commissioner parks – district 2
city of minneola education way
Commr. Parks recognized the City of Minneola for the great job they did with the grand opening of Education Way.
florida association of counties legislative conference
Commr. Parks relayed that he had recently attended the Florida Association of Counties Legislative Conference and said that he would send copies of the proposed legislation to the Board, noting that recycling was an area they were pursuing. He added that he addressed Lake County’s request for legislative assistance for upgrading septic tanks to higher performance units.
bike lanes on newer roads
Commr. Parks asked for staff to develop a resolution for Board approval which would require construction of bike lanes on newer roads. He indicated that the Lake County Public Works Department staff becomes a part of discussions with the Cities regarding funding for new roads since the County collects impact fees. He expressed a desire to have a resolution passed so that anytime County staff was involved with new roads, even if in a city, that the standard per a resolution would require a bike lane for any new road.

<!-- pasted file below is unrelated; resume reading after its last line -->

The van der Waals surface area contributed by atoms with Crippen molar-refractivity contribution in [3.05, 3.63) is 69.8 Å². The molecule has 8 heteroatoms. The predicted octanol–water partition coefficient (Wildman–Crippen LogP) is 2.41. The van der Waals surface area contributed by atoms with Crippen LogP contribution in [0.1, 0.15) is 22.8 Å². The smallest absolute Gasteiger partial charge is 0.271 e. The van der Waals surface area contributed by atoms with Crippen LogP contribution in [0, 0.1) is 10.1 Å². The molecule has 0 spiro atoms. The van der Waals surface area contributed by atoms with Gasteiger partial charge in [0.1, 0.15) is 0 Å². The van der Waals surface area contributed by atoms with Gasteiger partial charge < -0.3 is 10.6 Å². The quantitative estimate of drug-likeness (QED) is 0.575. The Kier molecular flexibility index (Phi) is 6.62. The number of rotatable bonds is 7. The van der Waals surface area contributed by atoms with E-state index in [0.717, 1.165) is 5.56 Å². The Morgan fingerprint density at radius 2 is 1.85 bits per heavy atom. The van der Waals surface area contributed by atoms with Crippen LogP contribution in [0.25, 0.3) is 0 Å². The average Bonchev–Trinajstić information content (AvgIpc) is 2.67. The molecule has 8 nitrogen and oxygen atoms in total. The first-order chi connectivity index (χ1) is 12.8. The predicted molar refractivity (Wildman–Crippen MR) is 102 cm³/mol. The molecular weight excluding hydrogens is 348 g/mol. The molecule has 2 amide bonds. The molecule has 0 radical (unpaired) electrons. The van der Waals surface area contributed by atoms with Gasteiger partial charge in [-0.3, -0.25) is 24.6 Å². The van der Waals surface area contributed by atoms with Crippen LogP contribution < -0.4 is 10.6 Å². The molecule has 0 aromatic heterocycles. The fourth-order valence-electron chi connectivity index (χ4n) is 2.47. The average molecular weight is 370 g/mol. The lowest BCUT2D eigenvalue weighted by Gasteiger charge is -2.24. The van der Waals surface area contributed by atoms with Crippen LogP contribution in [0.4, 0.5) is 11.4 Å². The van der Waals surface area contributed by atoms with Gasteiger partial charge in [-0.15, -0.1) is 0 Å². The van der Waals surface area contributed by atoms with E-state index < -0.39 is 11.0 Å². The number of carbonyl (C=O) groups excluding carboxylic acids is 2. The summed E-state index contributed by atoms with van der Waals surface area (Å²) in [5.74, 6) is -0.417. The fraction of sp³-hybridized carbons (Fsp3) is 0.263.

Commr. Campione noted that it might not be necessary for some roads near trails.
Mr. Cole stated that staff would develop possible language for a resolution and bring it back to the Board.
commissioner breeden – vice chairman and district 3
league of cities luncheon
Commr. Breeden mentioned that there was a League of Cities luncheon on the upcoming Friday that she would not be able to attend and offered for another Commissioner to attend.
president trump event
Commr. Breeden stated that she was pleased to be able to attend the President Trump event in The Villages the previous week.
commissioner blake – district 5
president trump event
Commr. Blake said that the President Trump event ran very smoothly, had a lot of energy, and was well done.
aquatic plant management team shadow
Commr. Blake thanked Ms. Mary Hamilton, Chief of Operations for the Public Works Department, for setting up the opportunity for him to ride with the aquatic plant management team to see how they address issues within Lake Griffin. He said it was a very enlightening trip and that he appreciated the opportunity.